Cash, Ramones and even St. Louis native and rock n’ roll legend Chuck Berry,
were amplified even further through their tight, precise live musicianship and
genuine crowd-pleasing abilities which demanded audience participation, as a
prime example of how European bands want to be professional musicians, as
opposed to American bands who want to be rock stars (*cough*, Anchored,
*cough*). Volbeat’s set consisted of songs ranging throughout their four-album
career, including older songs like “Soulweeper,” “The Garden’s Tale,” “Radio
Girl,” and their cover of Dusty Springfield’s “I Only Wanna Be With You,” as
well as their predictable but always energetic opener “The Human Instrument,”
and their equally predictable but fun closer “Pool of Booze, Booze, Booza.”
Songs from their later albums consisted of “Guitar Gangsters and Cadillac
Blood,” “Heaven Nor Hell,” “Still Counting,” and “Hallelujah Goat,” as well as
some surprisingly unexpected newer songs like “A New Day” and “A Warrior’s

Along with the already impressive roster
of songs in their set, Volbeat also expressed their own brand of witty
music-themed banter, consisting not only of puns and jokes from Michael
Poulsen’s dry but giddy sense of humor, but also random snippets of songs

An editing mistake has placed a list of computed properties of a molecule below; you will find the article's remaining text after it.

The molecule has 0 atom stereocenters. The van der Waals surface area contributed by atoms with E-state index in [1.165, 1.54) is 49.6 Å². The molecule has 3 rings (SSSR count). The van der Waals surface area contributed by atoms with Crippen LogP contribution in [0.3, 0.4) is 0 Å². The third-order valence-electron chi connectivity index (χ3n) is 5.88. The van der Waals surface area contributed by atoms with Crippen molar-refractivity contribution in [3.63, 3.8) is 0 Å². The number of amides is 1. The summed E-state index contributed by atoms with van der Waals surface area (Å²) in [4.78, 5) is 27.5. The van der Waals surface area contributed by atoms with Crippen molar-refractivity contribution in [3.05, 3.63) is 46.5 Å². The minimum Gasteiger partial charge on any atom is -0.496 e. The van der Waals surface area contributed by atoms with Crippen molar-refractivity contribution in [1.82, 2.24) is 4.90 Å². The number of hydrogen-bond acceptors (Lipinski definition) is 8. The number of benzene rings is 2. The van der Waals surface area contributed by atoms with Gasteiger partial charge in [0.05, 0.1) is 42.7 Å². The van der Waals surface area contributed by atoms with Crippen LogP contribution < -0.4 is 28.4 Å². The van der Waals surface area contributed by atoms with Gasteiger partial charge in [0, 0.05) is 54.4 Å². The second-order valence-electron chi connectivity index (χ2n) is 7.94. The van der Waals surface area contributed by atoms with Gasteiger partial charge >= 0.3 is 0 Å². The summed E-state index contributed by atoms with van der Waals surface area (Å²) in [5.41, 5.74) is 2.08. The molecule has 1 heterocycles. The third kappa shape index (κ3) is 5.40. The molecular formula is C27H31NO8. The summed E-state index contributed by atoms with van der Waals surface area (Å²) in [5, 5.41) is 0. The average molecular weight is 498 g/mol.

paying tribute to bands including Motorhead, Slayer and even Queen. Possibly
the most notable point of their show was during their encore when they invited
up to twenty lucky fans to join them on stage for a performance of their fan
appreciation song entitled “Thanks.” Fans fortunate enough to be waved past by
the rather unnecessarily uptight security to take the stage with Volbeat helped
end the one of a kind show with a memorable and unique experience for both
participating fans on stage as well as fans watching from The Pageant’s house.
The show in St. Louis is proof that a Volbeat show is not to be missed, and any
self-respecting fan of diverse, eclectic metal or rock would do right by
themselves to give the band a listen if they haven’t done so already. Thanks to
the overall well-received St. Louis crowd, Volbeat’s always entertaining live
show will hopefully make its way back to our humble Midwestern city in the
not-too-distant future, satisfying the cravings of both new and old Volbeat
fans that were left temporarily satisfied, but ultimately always hungry for